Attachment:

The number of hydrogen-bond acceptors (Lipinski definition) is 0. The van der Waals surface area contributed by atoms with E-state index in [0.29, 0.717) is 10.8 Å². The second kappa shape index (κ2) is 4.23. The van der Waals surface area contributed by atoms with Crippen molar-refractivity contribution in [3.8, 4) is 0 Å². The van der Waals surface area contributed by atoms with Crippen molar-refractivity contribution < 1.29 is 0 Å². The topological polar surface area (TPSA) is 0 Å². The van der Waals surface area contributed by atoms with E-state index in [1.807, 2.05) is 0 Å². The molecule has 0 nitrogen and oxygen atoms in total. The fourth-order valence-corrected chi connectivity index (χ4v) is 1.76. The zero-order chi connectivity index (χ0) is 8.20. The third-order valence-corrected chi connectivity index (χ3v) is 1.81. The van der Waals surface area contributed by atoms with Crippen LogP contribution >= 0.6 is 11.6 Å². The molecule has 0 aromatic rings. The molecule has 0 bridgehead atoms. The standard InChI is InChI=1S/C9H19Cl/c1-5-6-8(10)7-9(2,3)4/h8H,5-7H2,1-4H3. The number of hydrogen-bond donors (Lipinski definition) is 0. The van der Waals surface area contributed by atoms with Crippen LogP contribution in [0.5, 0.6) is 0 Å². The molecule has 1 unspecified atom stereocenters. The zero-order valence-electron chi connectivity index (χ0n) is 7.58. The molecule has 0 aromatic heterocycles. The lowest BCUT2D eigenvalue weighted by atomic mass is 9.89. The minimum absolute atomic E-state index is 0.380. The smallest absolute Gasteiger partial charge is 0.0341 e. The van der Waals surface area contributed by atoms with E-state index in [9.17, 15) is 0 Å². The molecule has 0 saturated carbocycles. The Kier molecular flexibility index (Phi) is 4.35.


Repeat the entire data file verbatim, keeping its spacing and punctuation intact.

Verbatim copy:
The number of hydrogen-bond acceptors (Lipinski definition) is 0. The van der Waals surface area contributed by atoms with E-state index in [0.29, 0.717) is 10.8 Å². The second kappa shape index (κ2) is 4.23. The van der Waals surface area contributed by atoms with Crippen molar-refractivity contribution in [3.8, 4) is 0 Å². The van der Waals surface area contributed by atoms with Crippen molar-refractivity contribution < 1.29 is 0 Å². The topological polar surface area (TPSA) is 0 Å². The van der Waals surface area contributed by atoms with E-state index in [1.807, 2.05) is 0 Å². The molecule has 0 nitrogen and oxygen atoms in total. The fourth-order valence-corrected chi connectivity index (χ4v) is 1.76. The zero-order chi connectivity index (χ0) is 8.20. The third-order valence-corrected chi connectivity index (χ3v) is 1.81. The van der Waals surface area contributed by atoms with Crippen LogP contribution >= 0.6 is 11.6 Å². The molecule has 0 aromatic rings. The molecule has 0 bridgehead atoms. The standard InChI is InChI=1S/C9H19Cl/c1-5-6-8(10)7-9(2,3)4/h8H,5-7H2,1-4H3. The number of hydrogen-bond donors (Lipinski definition) is 0. The van der Waals surface area contributed by atoms with Crippen LogP contribution in [0.5, 0.6) is 0 Å². The molecule has 1 unspecified atom stereocenters. The zero-order valence-electron chi connectivity index (χ0n) is 7.58. The molecule has 0 aromatic heterocycles. The lowest BCUT2D eigenvalue weighted by atomic mass is 9.89. The minimum absolute atomic E-state index is 0.380. The smallest absolute Gasteiger partial charge is 0.0341 e. The van der Waals surface area contributed by atoms with E-state index in [9.17, 15) is 0 Å². The molecule has 0 saturated carbocycles. The Kier molecular flexibility index (Phi) is 4.35.